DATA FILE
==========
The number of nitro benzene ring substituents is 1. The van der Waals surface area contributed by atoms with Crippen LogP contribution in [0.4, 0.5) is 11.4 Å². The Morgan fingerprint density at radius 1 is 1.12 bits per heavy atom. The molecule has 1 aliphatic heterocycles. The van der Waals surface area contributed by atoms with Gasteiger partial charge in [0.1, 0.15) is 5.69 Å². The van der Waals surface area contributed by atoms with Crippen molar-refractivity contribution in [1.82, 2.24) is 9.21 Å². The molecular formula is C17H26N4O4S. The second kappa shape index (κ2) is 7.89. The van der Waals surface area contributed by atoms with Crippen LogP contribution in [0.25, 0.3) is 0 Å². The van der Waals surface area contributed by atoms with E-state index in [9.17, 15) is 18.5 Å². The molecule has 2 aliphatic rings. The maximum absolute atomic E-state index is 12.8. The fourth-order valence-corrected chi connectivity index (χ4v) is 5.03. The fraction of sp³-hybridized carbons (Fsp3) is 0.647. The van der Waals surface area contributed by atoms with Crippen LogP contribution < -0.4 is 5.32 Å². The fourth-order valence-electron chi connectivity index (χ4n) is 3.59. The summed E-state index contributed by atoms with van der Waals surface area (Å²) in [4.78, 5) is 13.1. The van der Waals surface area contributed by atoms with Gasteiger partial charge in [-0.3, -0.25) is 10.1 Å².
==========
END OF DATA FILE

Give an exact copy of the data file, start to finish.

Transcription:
The number of nitro benzene ring substituents is 1. The van der Waals surface area contributed by atoms with Crippen LogP contribution in [0.4, 0.5) is 11.4 Å². The Morgan fingerprint density at radius 1 is 1.12 bits per heavy atom. The molecule has 1 aliphatic heterocycles. The van der Waals surface area contributed by atoms with Gasteiger partial charge in [0.1, 0.15) is 5.69 Å². The van der Waals surface area contributed by atoms with Crippen molar-refractivity contribution in [1.82, 2.24) is 9.21 Å². The molecular formula is C17H26N4O4S. The second kappa shape index (κ2) is 7.89. The van der Waals surface area contributed by atoms with Crippen LogP contribution in [0.25, 0.3) is 0 Å². The van der Waals surface area contributed by atoms with E-state index in [9.17, 15) is 18.5 Å². The molecule has 2 aliphatic rings. The maximum absolute atomic E-state index is 12.8. The fourth-order valence-corrected chi connectivity index (χ4v) is 5.03. The fraction of sp³-hybridized carbons (Fsp3) is 0.647. The van der Waals surface area contributed by atoms with Crippen LogP contribution < -0.4 is 5.32 Å². The fourth-order valence-electron chi connectivity index (χ4n) is 3.59. The summed E-state index contributed by atoms with van der Waals surface area (Å²) in [4.78, 5) is 13.1. The van der Waals surface area contributed by atoms with Gasteiger partial charge in [-0.3, -0.25) is 10.1 Å².